But as a caution: let’s not underestimate how much our higher-order thinking and our post-conventional subculture depends on a foundation of traditional civil law, order, and a functioning marketplace! Please consider if there’s some ungrounded arrogance in your willingness to cast aside participation in our existing institutions. Is inviting breakdown and chaos truly a wise move? Doesn’t it run the risk of allowing the most regressive and violent impulses in our society to break forth? I would argue that our integral responsibility is to hold a difficult balance between preserving what works in our existing structures, while also pushing the edges and opening spaces for the new and higher and better that’s yearning to emerge. Our world-out-of balance will probably create chaotic “windows of opportunity” for more fundamental systems redesign without us hastening the breakdown. In the dance of “creative destruction,” I would err on the side of a more constructive type of creativity.
In the long-term, I believe we must create a truly integral evolutionary moment, including an integral political party—and I would support these efforts (in fact, an integral political party has already been founded in Switzerland). But in the immediate term, there is no real integral option—at least not in the US. When we look at our realistic options, I believe we have a better chance of integralizing the Democratic party than the Republican party, at least at this point. That’s why I’m supporting Obama in this election. But if he wins, it serves a double purpose. It potentially breaks the fever of the doctrinaire right-wing regressive lurch that has seized the Republican party in the last few years, and brings both parties closer to a pragmatic center. That’s the hope.
That said, we must each integralize the contexts in which we already find ourselves—whether Democratic, Republican, Libertarian, Socialist, or none of the above. Our ultimate goals can only be served if we become engaged, if we actively transform the level of dialogue from the grassroots up. And this, in my view, is a matter of practice. Whether we practice within established politics or outside of it, we can all be working to raise the level of the discourse.
To my liberal and progressive friends who support Obama only reluctantly
All I can say is that I’m with you to a point. Clearly Obama hasn’t been boldly progressive enough; he’s capitulated to the Republicans in congress; he’s negotiated himself into a corner before the negotiations even began. He hasn’t delivered on the transformative kind of presidency we had hoped for . . . at least he hasn’t yet. But I still believe the man has the potential for greatness within him. But not alone. Not without us. Not without our own greatness. So I urge you not to despair, but again, to engage more deeply, more energetically, more faithfully—not with blind faith in Obama the man, but in the sense of possibility he re-awakened in so many of us.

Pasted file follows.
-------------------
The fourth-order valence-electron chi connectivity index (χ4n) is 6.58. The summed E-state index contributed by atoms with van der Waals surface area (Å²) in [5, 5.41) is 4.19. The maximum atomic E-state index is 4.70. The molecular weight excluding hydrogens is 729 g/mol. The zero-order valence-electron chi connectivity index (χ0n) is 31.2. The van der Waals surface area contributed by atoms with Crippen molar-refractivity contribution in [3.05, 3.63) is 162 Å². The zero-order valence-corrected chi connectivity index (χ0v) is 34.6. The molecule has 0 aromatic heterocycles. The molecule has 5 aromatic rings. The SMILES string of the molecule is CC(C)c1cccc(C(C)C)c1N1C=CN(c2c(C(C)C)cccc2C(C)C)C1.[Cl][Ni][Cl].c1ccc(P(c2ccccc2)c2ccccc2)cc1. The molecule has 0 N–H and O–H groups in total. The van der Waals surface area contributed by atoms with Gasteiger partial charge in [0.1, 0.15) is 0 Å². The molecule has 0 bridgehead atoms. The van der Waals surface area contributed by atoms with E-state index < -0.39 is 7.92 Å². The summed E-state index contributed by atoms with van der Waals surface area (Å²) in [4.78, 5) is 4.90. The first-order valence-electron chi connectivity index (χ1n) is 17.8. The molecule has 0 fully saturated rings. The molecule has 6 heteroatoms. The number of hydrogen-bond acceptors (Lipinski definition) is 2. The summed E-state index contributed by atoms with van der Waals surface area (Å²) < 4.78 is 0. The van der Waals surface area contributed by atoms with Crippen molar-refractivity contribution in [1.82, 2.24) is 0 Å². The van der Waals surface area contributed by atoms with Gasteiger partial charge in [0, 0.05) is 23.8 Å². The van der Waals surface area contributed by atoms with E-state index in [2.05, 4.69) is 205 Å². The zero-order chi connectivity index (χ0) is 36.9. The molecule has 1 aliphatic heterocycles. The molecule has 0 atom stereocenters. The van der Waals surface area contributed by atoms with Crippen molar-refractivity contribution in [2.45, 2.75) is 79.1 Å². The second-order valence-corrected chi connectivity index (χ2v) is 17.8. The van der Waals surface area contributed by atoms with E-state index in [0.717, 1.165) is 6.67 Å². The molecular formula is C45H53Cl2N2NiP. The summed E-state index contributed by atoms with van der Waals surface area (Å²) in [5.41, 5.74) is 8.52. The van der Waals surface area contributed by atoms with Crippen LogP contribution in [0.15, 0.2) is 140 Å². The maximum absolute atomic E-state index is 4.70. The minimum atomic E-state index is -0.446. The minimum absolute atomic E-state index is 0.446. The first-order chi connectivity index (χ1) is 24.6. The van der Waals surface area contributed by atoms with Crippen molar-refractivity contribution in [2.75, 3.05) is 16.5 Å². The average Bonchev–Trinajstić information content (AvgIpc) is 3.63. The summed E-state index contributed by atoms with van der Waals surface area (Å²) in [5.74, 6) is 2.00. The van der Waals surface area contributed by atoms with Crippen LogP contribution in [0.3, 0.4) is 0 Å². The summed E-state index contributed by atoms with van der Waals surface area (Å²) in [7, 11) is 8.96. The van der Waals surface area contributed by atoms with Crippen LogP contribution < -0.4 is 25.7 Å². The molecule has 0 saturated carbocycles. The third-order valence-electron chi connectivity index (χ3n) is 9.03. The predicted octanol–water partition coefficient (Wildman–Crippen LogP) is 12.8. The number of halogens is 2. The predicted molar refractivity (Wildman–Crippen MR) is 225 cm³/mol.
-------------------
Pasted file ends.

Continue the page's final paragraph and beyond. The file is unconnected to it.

If you haven’t seen it already, the following video by Michelle Goldberg is well worth a few minutes of your time.
I support the re-election of President Obama, and I’m inviting others to join me, for all the reasons I’ve outlined in my original piece and more. I’m committed to act and to exercise and practice a positive, integral evolutionary social action, not just as an individual but as a member of a movement and a community “being the change” we wish to see in a saner and more sacred world to come.
If we are to act to gain some concrete influence in the world, we must choose pathways by which to earn influence. At this time, I am suggesting we choose to act in relation the very flawed Democratic party and in relation to the very flawed Obama campaign and administration. To understand why, it’s essential that we see this move in the context of THIS election, given THESE circumstances that we’re facing, a matter of making the best choices we can in the moment, while affirming that we might well act differently given a different context.
But, hey gang: this is a significant opportunity! Through it, higher-order integral evolutionary consciousness can take another step forward to becoming a force in the world.
If you resonate, then please act:
- Contribute as much as you can.
- Tell others!
- Tell others to tell still others—please help mobilize your integral evolutionary friends and community to spread the word and grow this effort!
If you don’t resonate, I invite you to embody another expression of integral evolutionary activism, and to stay in cooperative dialog with those of us engaging this initiative. If we all really walk our talk, we will both learn, and learn from each other, and learn together. In the process we’ll help a higher level of values and thinking make a real difference in the world.
Whatever, let’s walk our talk. Let’s attend this school of life. Let’s hold the big questions and evolve better answers to them. Let’s practice. And let’s learn to bring that into life in every way we can.
To our evolution,